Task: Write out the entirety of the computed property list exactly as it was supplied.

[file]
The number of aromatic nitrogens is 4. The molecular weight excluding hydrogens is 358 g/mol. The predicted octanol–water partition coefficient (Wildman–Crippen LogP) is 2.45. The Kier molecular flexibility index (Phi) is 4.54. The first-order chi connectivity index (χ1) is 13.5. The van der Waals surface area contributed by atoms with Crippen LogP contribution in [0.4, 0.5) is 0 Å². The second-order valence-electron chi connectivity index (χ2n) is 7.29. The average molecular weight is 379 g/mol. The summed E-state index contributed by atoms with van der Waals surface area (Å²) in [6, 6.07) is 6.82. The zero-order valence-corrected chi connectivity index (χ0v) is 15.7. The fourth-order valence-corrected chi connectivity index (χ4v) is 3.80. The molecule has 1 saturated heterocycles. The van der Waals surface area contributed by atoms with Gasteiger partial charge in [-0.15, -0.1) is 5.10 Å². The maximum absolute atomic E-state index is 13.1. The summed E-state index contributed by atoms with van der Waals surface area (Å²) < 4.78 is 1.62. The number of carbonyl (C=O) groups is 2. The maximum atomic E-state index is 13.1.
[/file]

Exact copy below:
The number of aromatic nitrogens is 4. The molecular weight excluding hydrogens is 358 g/mol. The predicted octanol–water partition coefficient (Wildman–Crippen LogP) is 2.45. The Kier molecular flexibility index (Phi) is 4.54. The first-order chi connectivity index (χ1) is 13.5. The van der Waals surface area contributed by atoms with Crippen LogP contribution in [0.4, 0.5) is 0 Å². The second-order valence-electron chi connectivity index (χ2n) is 7.29. The average molecular weight is 379 g/mol. The summed E-state index contributed by atoms with van der Waals surface area (Å²) in [6, 6.07) is 6.82. The zero-order valence-corrected chi connectivity index (χ0v) is 15.7. The fourth-order valence-corrected chi connectivity index (χ4v) is 3.80. The molecule has 1 saturated heterocycles. The van der Waals surface area contributed by atoms with Gasteiger partial charge in [-0.15, -0.1) is 5.10 Å². The maximum absolute atomic E-state index is 13.1. The summed E-state index contributed by atoms with van der Waals surface area (Å²) < 4.78 is 1.62. The number of carbonyl (C=O) groups is 2. The maximum atomic E-state index is 13.1.